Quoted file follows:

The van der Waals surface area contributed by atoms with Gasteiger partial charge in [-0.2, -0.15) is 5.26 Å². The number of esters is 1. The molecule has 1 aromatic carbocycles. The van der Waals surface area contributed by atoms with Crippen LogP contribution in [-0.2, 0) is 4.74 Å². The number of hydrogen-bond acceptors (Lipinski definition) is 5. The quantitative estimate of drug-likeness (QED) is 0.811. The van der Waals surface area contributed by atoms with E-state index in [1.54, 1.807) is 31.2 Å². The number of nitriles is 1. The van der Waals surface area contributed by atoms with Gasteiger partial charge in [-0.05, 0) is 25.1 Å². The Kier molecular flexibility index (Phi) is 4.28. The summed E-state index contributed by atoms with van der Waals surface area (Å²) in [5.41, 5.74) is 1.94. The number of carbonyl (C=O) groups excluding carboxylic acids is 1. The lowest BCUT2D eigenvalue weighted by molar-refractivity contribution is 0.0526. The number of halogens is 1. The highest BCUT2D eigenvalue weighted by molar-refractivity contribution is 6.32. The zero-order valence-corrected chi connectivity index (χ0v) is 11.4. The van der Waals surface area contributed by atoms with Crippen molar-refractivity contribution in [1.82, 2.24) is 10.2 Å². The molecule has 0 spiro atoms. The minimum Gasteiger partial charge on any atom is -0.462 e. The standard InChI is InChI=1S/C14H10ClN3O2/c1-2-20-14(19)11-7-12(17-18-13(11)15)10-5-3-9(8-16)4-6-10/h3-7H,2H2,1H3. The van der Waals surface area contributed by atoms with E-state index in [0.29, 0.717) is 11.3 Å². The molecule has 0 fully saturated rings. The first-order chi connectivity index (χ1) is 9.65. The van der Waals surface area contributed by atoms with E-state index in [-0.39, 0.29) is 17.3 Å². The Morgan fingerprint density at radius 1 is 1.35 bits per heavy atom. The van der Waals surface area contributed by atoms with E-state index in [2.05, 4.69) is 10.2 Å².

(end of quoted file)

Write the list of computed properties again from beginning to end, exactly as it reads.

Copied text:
The van der Waals surface area contributed by atoms with Gasteiger partial charge in [-0.2, -0.15) is 5.26 Å². The number of esters is 1. The molecule has 1 aromatic carbocycles. The van der Waals surface area contributed by atoms with Crippen LogP contribution in [-0.2, 0) is 4.74 Å². The number of hydrogen-bond acceptors (Lipinski definition) is 5. The quantitative estimate of drug-likeness (QED) is 0.811. The van der Waals surface area contributed by atoms with E-state index in [1.54, 1.807) is 31.2 Å². The number of nitriles is 1. The van der Waals surface area contributed by atoms with Gasteiger partial charge in [-0.05, 0) is 25.1 Å². The Kier molecular flexibility index (Phi) is 4.28. The summed E-state index contributed by atoms with van der Waals surface area (Å²) in [5.41, 5.74) is 1.94. The number of carbonyl (C=O) groups excluding carboxylic acids is 1. The lowest BCUT2D eigenvalue weighted by molar-refractivity contribution is 0.0526. The number of halogens is 1. The highest BCUT2D eigenvalue weighted by molar-refractivity contribution is 6.32. The zero-order valence-corrected chi connectivity index (χ0v) is 11.4. The van der Waals surface area contributed by atoms with Crippen molar-refractivity contribution in [1.82, 2.24) is 10.2 Å². The molecule has 0 spiro atoms. The minimum Gasteiger partial charge on any atom is -0.462 e. The standard InChI is InChI=1S/C14H10ClN3O2/c1-2-20-14(19)11-7-12(17-18-13(11)15)10-5-3-9(8-16)4-6-10/h3-7H,2H2,1H3. The van der Waals surface area contributed by atoms with E-state index in [0.29, 0.717) is 11.3 Å². The molecule has 0 fully saturated rings. The first-order chi connectivity index (χ1) is 9.65. The van der Waals surface area contributed by atoms with E-state index in [-0.39, 0.29) is 17.3 Å². The Morgan fingerprint density at radius 1 is 1.35 bits per heavy atom. The van der Waals surface area contributed by atoms with E-state index in [2.05, 4.69) is 10.2 Å².